A file-based CMS which uses standard HTML5 markup
Hyperframe integrates conventional HTML files into a managed framework with cascading top or side menus, banners, footers or other dynamic content.
Recently, there has been a surge of interest in file based Web content management systems. These differ from the mainstream products such as Joomla! or Wordpress, in that they do not store the webpages in an SQL database, but instead store them as disk files. The advantages conferred by this arrangement are greater speed, security and simplicity, plus portability - The transfer of a website from one hosting service to another of similar specification often involves no more than simply copying the files over.
The majority of file-based CMS require that the files containing the webpage information are written in a special code known as markdown syntax. Thus, whilst significantly easier to set up than the database-backed variety of CMS, the importing of a website to these still requires a good deal of rewriting or data conversion. Hyperframe, by contrast, uses the industry standard and very familiar HTML syntax. Thus with Hyperframe, importing of existing static websites is very straightforward, and there is no need to spend additional time learning another unfamiliar syntax. If you understand HTML, you can use Hyperframe effectively.
The provision of a very intuitive, wordprocessor-like online editor also makes Hyperframe easy to use for persons who only wish to edit or add page text, without having to get involved in the technicalities. In view of these features, we think you will find Hyperframe to be one of the best file-based CMS currently on offer.
The storage of your webpages in conventional files is an instance of 'understandable technology' -You know where on disk your pages are stored, what format the information is in, and can examine, edit, copy or back them up as required, all with standard tools. This also makes the import of existing static sites very easy, in some cases merely copying the files over and adding menu items is all that is required. Packages of this file based type are sometimes known as a flatfile CMS, although that term does not necessarily indicate that all webpages have to be in the same folder/directory, rather it indicates the distinction from relational database storage.
Aimed at the Web professional building sites for commercial clients or the more experienced enthusiast, configuration is by direct editing of settings. Here, you won't find the endless pages of options and tickboxes present in mainstream database-backed CMS. What you will find is a concise set of config options which are easy to understand, and quick to set by way of straightforward text files. This makes for a small, fast core system whilst allowing great flexibility.
Pages may be created online with the integrated copy of CKEditor, or created locally and uploaded by FTP. This gives great flexibility to work in either traditional local data storage or centralised-storage environments. This also enables the commercial designer to permit controlled updating of the site by the client, thus saving on professional maintenance work. A rollback facility allows the webmaster to recover from mistakes made by self-updating clients.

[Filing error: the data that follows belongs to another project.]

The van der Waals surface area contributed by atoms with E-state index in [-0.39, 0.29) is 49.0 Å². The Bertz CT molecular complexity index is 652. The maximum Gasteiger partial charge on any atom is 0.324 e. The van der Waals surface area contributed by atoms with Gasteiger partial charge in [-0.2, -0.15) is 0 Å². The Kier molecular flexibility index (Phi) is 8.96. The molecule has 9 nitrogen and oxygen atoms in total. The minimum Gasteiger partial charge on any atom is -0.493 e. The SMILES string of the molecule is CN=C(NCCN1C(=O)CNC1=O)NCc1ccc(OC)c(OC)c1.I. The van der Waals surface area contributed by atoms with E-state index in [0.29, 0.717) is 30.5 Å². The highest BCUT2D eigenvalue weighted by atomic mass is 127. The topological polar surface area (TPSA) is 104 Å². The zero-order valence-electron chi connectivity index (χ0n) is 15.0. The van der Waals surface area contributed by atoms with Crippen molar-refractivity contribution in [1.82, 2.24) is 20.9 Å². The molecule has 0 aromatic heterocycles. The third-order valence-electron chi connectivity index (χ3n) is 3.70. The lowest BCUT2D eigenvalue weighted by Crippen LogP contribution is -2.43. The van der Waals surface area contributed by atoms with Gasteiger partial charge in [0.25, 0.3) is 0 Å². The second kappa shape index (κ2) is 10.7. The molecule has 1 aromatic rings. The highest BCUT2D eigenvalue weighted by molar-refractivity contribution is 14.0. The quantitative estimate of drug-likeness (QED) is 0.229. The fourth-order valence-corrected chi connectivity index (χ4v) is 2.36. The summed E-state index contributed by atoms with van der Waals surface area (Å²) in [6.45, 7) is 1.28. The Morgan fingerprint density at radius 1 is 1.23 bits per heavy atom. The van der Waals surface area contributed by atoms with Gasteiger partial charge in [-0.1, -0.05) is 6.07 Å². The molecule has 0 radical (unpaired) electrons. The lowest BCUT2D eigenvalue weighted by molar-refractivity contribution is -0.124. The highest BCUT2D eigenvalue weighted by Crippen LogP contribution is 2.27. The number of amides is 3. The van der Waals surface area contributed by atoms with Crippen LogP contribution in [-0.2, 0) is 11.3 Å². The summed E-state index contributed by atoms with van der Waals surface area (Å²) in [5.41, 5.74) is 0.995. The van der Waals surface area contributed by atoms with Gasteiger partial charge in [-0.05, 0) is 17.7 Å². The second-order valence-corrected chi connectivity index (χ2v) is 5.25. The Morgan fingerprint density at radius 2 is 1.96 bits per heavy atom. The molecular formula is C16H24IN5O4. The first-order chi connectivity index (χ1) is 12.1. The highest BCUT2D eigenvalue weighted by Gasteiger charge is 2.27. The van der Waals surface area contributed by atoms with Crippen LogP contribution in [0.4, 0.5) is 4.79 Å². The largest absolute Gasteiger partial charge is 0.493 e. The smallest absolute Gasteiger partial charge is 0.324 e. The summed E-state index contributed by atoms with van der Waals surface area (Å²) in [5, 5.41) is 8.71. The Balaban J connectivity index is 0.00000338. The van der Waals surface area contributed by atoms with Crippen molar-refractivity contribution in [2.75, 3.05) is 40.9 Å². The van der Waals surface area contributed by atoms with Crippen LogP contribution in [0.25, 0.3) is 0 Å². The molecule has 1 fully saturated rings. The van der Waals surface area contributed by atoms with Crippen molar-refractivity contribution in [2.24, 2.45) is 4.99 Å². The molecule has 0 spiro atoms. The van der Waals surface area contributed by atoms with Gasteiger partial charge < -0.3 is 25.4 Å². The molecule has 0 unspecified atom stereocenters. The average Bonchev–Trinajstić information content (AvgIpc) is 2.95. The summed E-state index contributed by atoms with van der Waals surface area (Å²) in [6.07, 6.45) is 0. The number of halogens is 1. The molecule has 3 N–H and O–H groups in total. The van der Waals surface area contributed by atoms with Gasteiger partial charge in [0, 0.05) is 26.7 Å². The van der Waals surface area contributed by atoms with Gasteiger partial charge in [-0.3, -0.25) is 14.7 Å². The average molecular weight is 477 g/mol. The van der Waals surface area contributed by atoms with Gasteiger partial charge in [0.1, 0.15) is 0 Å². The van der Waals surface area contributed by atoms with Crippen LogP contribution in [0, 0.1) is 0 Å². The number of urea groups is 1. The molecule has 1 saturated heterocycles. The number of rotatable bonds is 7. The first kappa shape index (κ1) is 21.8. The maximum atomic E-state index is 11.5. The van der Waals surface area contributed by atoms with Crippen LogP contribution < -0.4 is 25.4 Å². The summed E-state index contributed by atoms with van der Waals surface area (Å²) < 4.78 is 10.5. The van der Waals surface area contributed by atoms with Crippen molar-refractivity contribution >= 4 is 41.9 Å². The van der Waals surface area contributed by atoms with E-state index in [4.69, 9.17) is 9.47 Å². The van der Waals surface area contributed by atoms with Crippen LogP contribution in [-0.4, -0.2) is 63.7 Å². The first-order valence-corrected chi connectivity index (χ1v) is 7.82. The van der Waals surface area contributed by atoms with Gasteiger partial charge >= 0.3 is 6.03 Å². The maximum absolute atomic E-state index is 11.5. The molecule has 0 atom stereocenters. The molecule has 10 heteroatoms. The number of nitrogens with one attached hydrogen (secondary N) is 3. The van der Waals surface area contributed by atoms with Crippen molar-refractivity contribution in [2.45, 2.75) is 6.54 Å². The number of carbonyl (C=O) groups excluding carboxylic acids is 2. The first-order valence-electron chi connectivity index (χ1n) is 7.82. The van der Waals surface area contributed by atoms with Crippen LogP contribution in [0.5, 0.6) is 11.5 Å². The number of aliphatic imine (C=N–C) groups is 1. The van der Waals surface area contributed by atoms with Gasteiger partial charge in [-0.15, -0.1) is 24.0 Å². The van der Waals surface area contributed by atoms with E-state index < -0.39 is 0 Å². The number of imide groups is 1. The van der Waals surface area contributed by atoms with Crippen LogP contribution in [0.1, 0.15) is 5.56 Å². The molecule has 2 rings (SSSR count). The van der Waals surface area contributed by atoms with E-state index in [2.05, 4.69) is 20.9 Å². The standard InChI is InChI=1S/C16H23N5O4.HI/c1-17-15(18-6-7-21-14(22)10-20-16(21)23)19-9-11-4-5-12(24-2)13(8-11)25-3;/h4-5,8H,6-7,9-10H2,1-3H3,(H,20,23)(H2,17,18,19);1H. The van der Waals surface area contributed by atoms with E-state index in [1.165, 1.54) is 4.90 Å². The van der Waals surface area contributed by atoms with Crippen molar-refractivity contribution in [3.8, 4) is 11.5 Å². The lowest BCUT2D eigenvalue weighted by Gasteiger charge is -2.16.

Cascading menus and ajax make for an efficient site navigation experience with few page reloads. This is an area we've spent a good deal of effort on, clear and fast navigation being critical to a positive visitor experience of any site. The design objective here is to provide a menu system which caters for almost all page-linking needs, which shows the visitor clearly their location in the site structure, and which avoid tedious repeated page reloads to get to a destination.
As on any well-prepared website, stylesheets and page text are separated, such that the webdesigner can make a full range of customizations to the site appearance without having to rewrite pages. Multiple, visitor-selectable frames (the equivalent of a template in mainstream CMS) are possible, making for easy testing and demonstration of styling options to clients.
As far as possible we have used straightforward procedural code in writing Hyperframe. We have used object oriented code in some places where it offered a clear advantage, but for the most part we have kept to traditional coding methods on the basis that this keeps the system code lucid and easy to modify, should that be required for a specific application.
File-based storage also eliminates one of the major security issues of database-driven CMS, namely that if the coder omits to 'sanitize' user-entered data of SQL programming instructions in just one single place of the many such places in a major project, then the site is open to hacking. When no database is involved, code injection hacks are quite simply not available to exploit.
Requires: Apache 2.x webserver with php5.2 or later.